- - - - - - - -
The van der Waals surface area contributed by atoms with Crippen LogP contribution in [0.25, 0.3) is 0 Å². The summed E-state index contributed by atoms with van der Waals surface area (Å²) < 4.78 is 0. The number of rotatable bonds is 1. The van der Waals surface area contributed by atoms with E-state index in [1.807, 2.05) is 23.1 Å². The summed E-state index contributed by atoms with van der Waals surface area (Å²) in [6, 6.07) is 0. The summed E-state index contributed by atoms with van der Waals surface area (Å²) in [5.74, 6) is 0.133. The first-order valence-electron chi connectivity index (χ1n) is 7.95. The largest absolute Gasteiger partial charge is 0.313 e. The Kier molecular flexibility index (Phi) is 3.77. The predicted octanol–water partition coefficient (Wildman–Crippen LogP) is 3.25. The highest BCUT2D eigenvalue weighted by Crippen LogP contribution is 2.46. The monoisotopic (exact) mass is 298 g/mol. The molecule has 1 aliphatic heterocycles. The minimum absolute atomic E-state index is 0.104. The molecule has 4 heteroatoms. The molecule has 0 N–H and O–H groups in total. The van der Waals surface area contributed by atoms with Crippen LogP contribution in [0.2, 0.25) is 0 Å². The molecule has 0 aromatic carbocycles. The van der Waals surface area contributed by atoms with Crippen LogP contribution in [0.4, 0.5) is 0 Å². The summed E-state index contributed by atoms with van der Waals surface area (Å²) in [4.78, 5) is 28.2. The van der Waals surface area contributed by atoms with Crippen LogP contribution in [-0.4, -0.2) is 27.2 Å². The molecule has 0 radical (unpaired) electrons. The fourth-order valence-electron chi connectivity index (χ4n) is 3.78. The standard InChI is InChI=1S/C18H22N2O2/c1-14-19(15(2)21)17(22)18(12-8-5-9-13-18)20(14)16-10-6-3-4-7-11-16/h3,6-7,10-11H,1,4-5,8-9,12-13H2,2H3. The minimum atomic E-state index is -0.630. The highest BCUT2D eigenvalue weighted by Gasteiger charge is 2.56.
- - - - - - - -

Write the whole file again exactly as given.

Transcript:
The van der Waals surface area contributed by atoms with Crippen LogP contribution in [0.25, 0.3) is 0 Å². The summed E-state index contributed by atoms with van der Waals surface area (Å²) < 4.78 is 0. The number of rotatable bonds is 1. The van der Waals surface area contributed by atoms with E-state index in [1.807, 2.05) is 23.1 Å². The summed E-state index contributed by atoms with van der Waals surface area (Å²) in [6, 6.07) is 0. The summed E-state index contributed by atoms with van der Waals surface area (Å²) in [5.74, 6) is 0.133. The first-order valence-electron chi connectivity index (χ1n) is 7.95. The largest absolute Gasteiger partial charge is 0.313 e. The Kier molecular flexibility index (Phi) is 3.77. The predicted octanol–water partition coefficient (Wildman–Crippen LogP) is 3.25. The highest BCUT2D eigenvalue weighted by Crippen LogP contribution is 2.46. The monoisotopic (exact) mass is 298 g/mol. The molecule has 1 aliphatic heterocycles. The minimum absolute atomic E-state index is 0.104. The molecule has 4 heteroatoms. The molecule has 0 N–H and O–H groups in total. The van der Waals surface area contributed by atoms with Crippen LogP contribution in [0.2, 0.25) is 0 Å². The molecule has 0 aromatic carbocycles. The van der Waals surface area contributed by atoms with Crippen LogP contribution in [0.4, 0.5) is 0 Å². The summed E-state index contributed by atoms with van der Waals surface area (Å²) in [4.78, 5) is 28.2. The van der Waals surface area contributed by atoms with Crippen LogP contribution in [-0.4, -0.2) is 27.2 Å². The molecule has 0 radical (unpaired) electrons. The fourth-order valence-electron chi connectivity index (χ4n) is 3.78. The standard InChI is InChI=1S/C18H22N2O2/c1-14-19(15(2)21)17(22)18(12-8-5-9-13-18)20(14)16-10-6-3-4-7-11-16/h3,6-7,10-11H,1,4-5,8-9,12-13H2,2H3. The minimum atomic E-state index is -0.630. The highest BCUT2D eigenvalue weighted by Gasteiger charge is 2.56.